A collection of cloud resources that are required to run containers. It associates with several server nodes, Server Load Balancer instances, Virtual Private Cloud (VPC), and other cloud resources.
A server (either an Elastic Compute Service (ECS) instance or a physical server) that has a Docker Engine installed and is used to deploy and manage containers. The Agent program of Container Service is installed in a node and registered to a cluster. The number of nodes in a cluster is scalable.
A running instance created by using a Docker image. A single node can run multiple containers.
A standard packaging format of a container application in Docker. You can specify an image to deploy containerized applications. The image can be from the Docker Hub, Alibaba Cloud image service, or your private registry. An image ID is uniquely identified by the URI of the image repository and the image tag (latest by default).
Nodes in Kubernetes clusters provide the computing power and are the active servers where all the pods are running. The active servers can be physical machines or virtual machines. Containers that are running on the kubelet management nodes must run on the active servers.
The namespace provides the virtual isolation for Kubernetes clusters. By default, Kubernetes clusters have three namespaces: the default namespace default, the system namespaces kube-system, and kube-public. The administrator can also create new namespaces to meet the requirements.
The minimum basic unit of Kubernetes that is used to deploy applications or services. A pod can encapsulate one or multiple containers, storage resources, an independent network IP address, and policy options of managing and controlling the running method of containers.
Replication Controller (RC) makes sure that a specified number of pod replicas are running in a Kubernetes cluster at any time Replication Controller (RC) makes sure that a specified number of pod replicas are running in a Kubernetes cluster at any time by monitoring the running pod. One or more pod replicas can be specified. If the number of pod replicas is less than the specified number, RC starts to run new pod replicas. If the number of pod replicas exceeds the specified number, RC starts to stop the redundant pod replicas.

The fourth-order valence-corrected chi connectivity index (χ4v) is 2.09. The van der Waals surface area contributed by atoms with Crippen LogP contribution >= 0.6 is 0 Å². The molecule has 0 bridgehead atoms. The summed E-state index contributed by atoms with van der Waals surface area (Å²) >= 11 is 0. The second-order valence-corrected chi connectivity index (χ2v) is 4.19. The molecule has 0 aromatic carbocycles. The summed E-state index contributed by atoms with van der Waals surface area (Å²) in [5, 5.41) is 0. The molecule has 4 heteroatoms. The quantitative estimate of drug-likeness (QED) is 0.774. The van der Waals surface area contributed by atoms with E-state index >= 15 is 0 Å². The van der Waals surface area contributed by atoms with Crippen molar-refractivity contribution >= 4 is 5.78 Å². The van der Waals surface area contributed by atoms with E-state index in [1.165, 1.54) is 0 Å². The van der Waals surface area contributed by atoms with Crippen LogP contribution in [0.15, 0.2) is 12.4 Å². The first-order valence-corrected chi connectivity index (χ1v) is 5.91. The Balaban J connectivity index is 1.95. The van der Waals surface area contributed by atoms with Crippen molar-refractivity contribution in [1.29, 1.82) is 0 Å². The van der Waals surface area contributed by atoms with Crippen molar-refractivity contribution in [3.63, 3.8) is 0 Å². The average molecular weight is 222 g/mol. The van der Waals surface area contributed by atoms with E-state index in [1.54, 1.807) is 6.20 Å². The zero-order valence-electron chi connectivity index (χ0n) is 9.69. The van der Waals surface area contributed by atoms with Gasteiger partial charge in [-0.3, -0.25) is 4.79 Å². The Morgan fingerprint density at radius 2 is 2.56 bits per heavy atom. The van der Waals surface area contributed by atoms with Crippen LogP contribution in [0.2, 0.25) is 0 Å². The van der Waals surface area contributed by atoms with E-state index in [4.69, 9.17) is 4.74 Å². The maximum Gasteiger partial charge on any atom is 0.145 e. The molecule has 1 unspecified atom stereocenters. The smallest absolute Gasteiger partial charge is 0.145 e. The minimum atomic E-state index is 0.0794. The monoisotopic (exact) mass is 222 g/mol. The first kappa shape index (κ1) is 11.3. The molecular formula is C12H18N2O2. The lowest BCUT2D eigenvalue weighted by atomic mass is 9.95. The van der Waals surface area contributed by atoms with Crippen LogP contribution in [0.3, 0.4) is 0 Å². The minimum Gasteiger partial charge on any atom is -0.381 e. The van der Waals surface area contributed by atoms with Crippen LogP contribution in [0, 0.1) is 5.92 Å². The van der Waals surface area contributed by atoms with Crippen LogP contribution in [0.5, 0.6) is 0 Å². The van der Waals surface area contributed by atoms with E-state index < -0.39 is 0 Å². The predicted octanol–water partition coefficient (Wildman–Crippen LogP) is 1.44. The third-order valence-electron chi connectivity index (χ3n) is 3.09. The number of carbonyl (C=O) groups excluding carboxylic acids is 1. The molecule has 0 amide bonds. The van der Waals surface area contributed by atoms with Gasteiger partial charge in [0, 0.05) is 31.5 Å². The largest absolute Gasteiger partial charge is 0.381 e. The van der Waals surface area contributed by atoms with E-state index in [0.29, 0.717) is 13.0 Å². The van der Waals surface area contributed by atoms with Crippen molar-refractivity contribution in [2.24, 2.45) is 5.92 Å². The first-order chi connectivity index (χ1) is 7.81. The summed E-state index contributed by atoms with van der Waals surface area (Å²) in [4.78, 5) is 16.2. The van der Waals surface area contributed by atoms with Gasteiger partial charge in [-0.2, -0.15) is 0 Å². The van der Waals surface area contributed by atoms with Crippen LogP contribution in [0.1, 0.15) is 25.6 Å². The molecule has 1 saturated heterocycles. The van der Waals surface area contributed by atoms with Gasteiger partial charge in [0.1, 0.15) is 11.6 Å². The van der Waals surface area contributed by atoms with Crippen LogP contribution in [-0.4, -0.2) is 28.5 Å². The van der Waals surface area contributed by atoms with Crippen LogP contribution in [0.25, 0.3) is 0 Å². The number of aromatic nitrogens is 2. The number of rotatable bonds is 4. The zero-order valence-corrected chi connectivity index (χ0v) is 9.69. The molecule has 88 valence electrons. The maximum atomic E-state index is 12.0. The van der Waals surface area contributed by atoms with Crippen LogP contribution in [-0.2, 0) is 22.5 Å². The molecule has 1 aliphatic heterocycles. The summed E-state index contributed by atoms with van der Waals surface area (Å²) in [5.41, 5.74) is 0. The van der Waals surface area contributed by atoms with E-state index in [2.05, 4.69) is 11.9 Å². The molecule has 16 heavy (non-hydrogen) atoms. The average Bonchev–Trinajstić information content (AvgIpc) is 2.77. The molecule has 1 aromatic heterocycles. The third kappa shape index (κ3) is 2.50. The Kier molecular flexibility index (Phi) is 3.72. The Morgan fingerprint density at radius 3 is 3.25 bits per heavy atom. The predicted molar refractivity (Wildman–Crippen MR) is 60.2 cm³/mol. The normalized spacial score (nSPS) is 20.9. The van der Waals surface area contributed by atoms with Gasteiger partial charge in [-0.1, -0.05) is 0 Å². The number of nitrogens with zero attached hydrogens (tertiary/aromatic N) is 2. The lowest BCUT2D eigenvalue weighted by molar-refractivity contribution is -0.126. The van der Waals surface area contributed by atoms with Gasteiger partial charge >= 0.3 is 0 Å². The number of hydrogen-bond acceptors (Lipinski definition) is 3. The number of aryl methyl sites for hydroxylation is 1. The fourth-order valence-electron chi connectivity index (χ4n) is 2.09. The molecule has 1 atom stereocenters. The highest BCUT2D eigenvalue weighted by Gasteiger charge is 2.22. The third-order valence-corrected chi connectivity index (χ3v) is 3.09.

The upgraded version of RC. The only difference between Replica Set (RS) and RC is the support for selector. RS supports more types of matching modes. Generally, the RS objects are not used independently, but are used as the deployment parameters in the ideal status.
The deployment indicates an update operation for a Kubernetes cluster by users, has a wider application range than RS, and can create a service, update a service, and perform a rolling update of a service. Performing a rolling update of a service actually creates a new RS, gradually adds the number of replicas in the new RS to the ideal status, and reduces the number of replicas in the old RS to zero. Such a compound operation cannot be described well by an RS, but can be described by a more common deployment. We do not recommend that you manually mange and use the RS created by the deployment.
The basic operation unit of Kubernetes. As the abstract of real application service, each service has many containers to provide the support. The port of Kube-Proxy and service selector determine the service request to pass to the backend container, and a single access interface is displayed externally. The external is not required to know how the backend works, which is good for expanding or maintaining the backend.
Essentially a collection of key-value pairs that are attached to the resource objects. Labels are used to specify the attributes of objects that are meaningful for users, but do not have any direct significance for kernel systems. You can add a label directly when creating an object or modify the label at any time. Each object can have more labels, but the key value must be unique.
The volumes in Kubernetes clusters are similar to the Docker volumes. The only difference is that the range of Docker volumes is a container, while the lifecycle and range of Kubernetes volumes are a pod. The volumes declared in each pod are shared by all the containers in the pod. You can use the Persistent Volume Claim (PVC) logical storage, and ignore the actual storage technology in the backend. The specific configurations about Persistent Volume (PV) are completed by the storage administrator.
PV and PVC
PV and PVC allow the Kubernetes clusters to have the abstract logical capabilities of storage, and you can ignore the configurations of actual backend storage technology in the pod configuration logic, leaving the configurations to the PV configurator. The relationship between PV and PVC of storage is similar to that between node and pod of computing. PV and node are the resource provider, changed according to the cluster infrastructure, and configured by the Kubernetes cluster administrator. PVC and pod are the resource user, changed according to the business and service requirements, and configured by the Kubernetes cluster user, namely, the service administrator.
A collection of rules that authorize the inbound access to the cluster. You can provide the externally accessible URL, Server Load Balancer, SSL, and name-based virtual host by using the Ingress configurations. You can request the Ingress by posting Ingress resources to API servers. The Ingress Controller is used to implement Ingress by using Server Load Balancer generally, and can configure the edge router and other frontends, which helps you handle the traffic in the HA method.